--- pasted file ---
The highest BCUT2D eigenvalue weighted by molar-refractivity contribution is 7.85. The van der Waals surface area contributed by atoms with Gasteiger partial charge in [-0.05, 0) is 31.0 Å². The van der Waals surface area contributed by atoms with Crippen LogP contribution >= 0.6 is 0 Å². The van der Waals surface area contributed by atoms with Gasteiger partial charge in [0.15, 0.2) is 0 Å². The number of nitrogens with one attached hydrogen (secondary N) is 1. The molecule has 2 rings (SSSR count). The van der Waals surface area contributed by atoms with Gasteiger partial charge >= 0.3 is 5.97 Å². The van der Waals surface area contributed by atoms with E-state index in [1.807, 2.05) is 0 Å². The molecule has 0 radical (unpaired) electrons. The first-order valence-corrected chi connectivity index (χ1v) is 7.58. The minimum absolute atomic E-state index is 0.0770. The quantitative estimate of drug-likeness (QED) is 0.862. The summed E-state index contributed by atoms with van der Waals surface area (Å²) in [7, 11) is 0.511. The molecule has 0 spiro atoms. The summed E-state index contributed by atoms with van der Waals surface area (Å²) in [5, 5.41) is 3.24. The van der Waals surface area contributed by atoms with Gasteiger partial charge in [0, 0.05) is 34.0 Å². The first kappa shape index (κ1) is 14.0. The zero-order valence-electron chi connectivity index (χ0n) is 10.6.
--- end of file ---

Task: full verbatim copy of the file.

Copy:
The highest BCUT2D eigenvalue weighted by molar-refractivity contribution is 7.85. The van der Waals surface area contributed by atoms with Gasteiger partial charge in [-0.05, 0) is 31.0 Å². The van der Waals surface area contributed by atoms with Crippen LogP contribution >= 0.6 is 0 Å². The van der Waals surface area contributed by atoms with Gasteiger partial charge in [0.15, 0.2) is 0 Å². The number of nitrogens with one attached hydrogen (secondary N) is 1. The molecule has 2 rings (SSSR count). The van der Waals surface area contributed by atoms with Gasteiger partial charge >= 0.3 is 5.97 Å². The van der Waals surface area contributed by atoms with E-state index in [1.807, 2.05) is 0 Å². The molecule has 0 radical (unpaired) electrons. The first-order valence-corrected chi connectivity index (χ1v) is 7.58. The minimum absolute atomic E-state index is 0.0770. The quantitative estimate of drug-likeness (QED) is 0.862. The summed E-state index contributed by atoms with van der Waals surface area (Å²) in [7, 11) is 0.511. The molecule has 0 spiro atoms. The summed E-state index contributed by atoms with van der Waals surface area (Å²) in [5, 5.41) is 3.24. The van der Waals surface area contributed by atoms with Gasteiger partial charge in [0, 0.05) is 34.0 Å². The first kappa shape index (κ1) is 14.0. The zero-order valence-electron chi connectivity index (χ0n) is 10.6.